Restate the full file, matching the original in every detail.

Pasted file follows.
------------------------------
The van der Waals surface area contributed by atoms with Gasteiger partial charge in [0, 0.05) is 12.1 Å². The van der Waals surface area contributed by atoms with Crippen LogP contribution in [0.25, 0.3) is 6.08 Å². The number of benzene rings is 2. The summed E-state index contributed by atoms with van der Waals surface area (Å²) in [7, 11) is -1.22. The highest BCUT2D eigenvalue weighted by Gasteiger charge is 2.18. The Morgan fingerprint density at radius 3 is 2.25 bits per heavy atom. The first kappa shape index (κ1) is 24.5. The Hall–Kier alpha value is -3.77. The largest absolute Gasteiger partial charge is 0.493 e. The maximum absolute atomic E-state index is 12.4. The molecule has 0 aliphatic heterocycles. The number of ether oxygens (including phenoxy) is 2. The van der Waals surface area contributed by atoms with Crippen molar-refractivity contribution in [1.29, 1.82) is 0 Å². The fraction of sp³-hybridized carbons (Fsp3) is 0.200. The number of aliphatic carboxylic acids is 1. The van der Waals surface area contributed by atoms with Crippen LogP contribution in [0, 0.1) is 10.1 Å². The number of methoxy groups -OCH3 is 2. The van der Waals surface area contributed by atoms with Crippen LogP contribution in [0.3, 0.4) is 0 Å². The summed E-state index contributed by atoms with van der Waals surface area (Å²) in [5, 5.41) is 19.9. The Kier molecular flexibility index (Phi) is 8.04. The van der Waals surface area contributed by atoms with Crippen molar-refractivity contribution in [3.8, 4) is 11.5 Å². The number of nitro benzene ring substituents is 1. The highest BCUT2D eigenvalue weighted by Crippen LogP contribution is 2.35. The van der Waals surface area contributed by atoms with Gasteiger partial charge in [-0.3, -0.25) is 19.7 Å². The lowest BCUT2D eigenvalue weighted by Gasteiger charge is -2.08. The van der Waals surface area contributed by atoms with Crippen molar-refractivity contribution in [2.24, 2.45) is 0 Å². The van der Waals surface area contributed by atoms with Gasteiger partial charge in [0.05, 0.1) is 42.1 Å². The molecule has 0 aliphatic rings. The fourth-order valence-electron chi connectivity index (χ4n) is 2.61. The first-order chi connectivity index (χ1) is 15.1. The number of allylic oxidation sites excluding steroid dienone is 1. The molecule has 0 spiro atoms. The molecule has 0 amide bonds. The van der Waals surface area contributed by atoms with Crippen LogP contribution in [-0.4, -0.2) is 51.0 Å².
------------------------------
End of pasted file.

The van der Waals surface area contributed by atoms with Gasteiger partial charge in [0, 0.05) is 12.1 Å². The van der Waals surface area contributed by atoms with Crippen LogP contribution in [0.25, 0.3) is 6.08 Å². The number of benzene rings is 2. The summed E-state index contributed by atoms with van der Waals surface area (Å²) in [7, 11) is -1.22. The highest BCUT2D eigenvalue weighted by Gasteiger charge is 2.18. The Morgan fingerprint density at radius 3 is 2.25 bits per heavy atom. The first kappa shape index (κ1) is 24.5. The Hall–Kier alpha value is -3.77. The largest absolute Gasteiger partial charge is 0.493 e. The maximum absolute atomic E-state index is 12.4. The molecule has 0 aliphatic heterocycles. The number of ether oxygens (including phenoxy) is 2. The van der Waals surface area contributed by atoms with Crippen molar-refractivity contribution in [1.29, 1.82) is 0 Å². The fraction of sp³-hybridized carbons (Fsp3) is 0.200. The number of aliphatic carboxylic acids is 1. The van der Waals surface area contributed by atoms with Crippen LogP contribution in [0, 0.1) is 10.1 Å². The number of methoxy groups -OCH3 is 2. The van der Waals surface area contributed by atoms with Crippen LogP contribution in [0.3, 0.4) is 0 Å². The summed E-state index contributed by atoms with van der Waals surface area (Å²) in [5, 5.41) is 19.9. The Kier molecular flexibility index (Phi) is 8.04. The van der Waals surface area contributed by atoms with Crippen molar-refractivity contribution in [3.8, 4) is 11.5 Å². The number of nitro benzene ring substituents is 1. The highest BCUT2D eigenvalue weighted by Crippen LogP contribution is 2.35. The van der Waals surface area contributed by atoms with Gasteiger partial charge in [-0.3, -0.25) is 19.7 Å². The lowest BCUT2D eigenvalue weighted by Gasteiger charge is -2.08. The van der Waals surface area contributed by atoms with Crippen molar-refractivity contribution in [2.24, 2.45) is 0 Å². The van der Waals surface area contributed by atoms with Gasteiger partial charge in [0.05, 0.1) is 42.1 Å². The molecule has 0 aliphatic rings. The fourth-order valence-electron chi connectivity index (χ4n) is 2.61. The first-order chi connectivity index (χ1) is 15.1. The number of allylic oxidation sites excluding steroid dienone is 1. The molecule has 0 spiro atoms. The molecule has 0 amide bonds. The van der Waals surface area contributed by atoms with Crippen LogP contribution in [-0.4, -0.2) is 51.0 Å².